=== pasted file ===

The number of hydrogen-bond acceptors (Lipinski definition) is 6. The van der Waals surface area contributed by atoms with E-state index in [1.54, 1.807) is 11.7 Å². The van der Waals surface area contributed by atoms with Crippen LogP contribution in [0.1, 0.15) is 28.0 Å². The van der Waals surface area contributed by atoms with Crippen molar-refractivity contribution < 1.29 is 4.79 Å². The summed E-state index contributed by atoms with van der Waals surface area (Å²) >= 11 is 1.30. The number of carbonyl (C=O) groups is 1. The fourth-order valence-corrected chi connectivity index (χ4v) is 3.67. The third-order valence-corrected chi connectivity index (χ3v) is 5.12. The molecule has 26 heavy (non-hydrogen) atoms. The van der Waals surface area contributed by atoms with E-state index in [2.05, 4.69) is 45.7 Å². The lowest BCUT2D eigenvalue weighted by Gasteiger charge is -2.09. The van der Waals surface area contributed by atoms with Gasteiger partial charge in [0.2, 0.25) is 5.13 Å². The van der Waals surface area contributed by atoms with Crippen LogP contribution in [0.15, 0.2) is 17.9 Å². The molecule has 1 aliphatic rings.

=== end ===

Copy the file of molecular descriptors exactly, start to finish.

The number of hydrogen-bond acceptors (Lipinski definition) is 6. The van der Waals surface area contributed by atoms with E-state index in [1.54, 1.807) is 11.7 Å². The van der Waals surface area contributed by atoms with Crippen LogP contribution in [0.1, 0.15) is 28.0 Å². The van der Waals surface area contributed by atoms with Crippen molar-refractivity contribution < 1.29 is 4.79 Å². The summed E-state index contributed by atoms with van der Waals surface area (Å²) >= 11 is 1.30. The number of carbonyl (C=O) groups is 1. The fourth-order valence-corrected chi connectivity index (χ4v) is 3.67. The third-order valence-corrected chi connectivity index (χ3v) is 5.12. The molecule has 26 heavy (non-hydrogen) atoms. The van der Waals surface area contributed by atoms with E-state index in [2.05, 4.69) is 45.7 Å². The lowest BCUT2D eigenvalue weighted by Gasteiger charge is -2.09. The van der Waals surface area contributed by atoms with Gasteiger partial charge in [0.2, 0.25) is 5.13 Å². The van der Waals surface area contributed by atoms with Crippen LogP contribution in [0.15, 0.2) is 17.9 Å². The molecule has 1 aliphatic rings.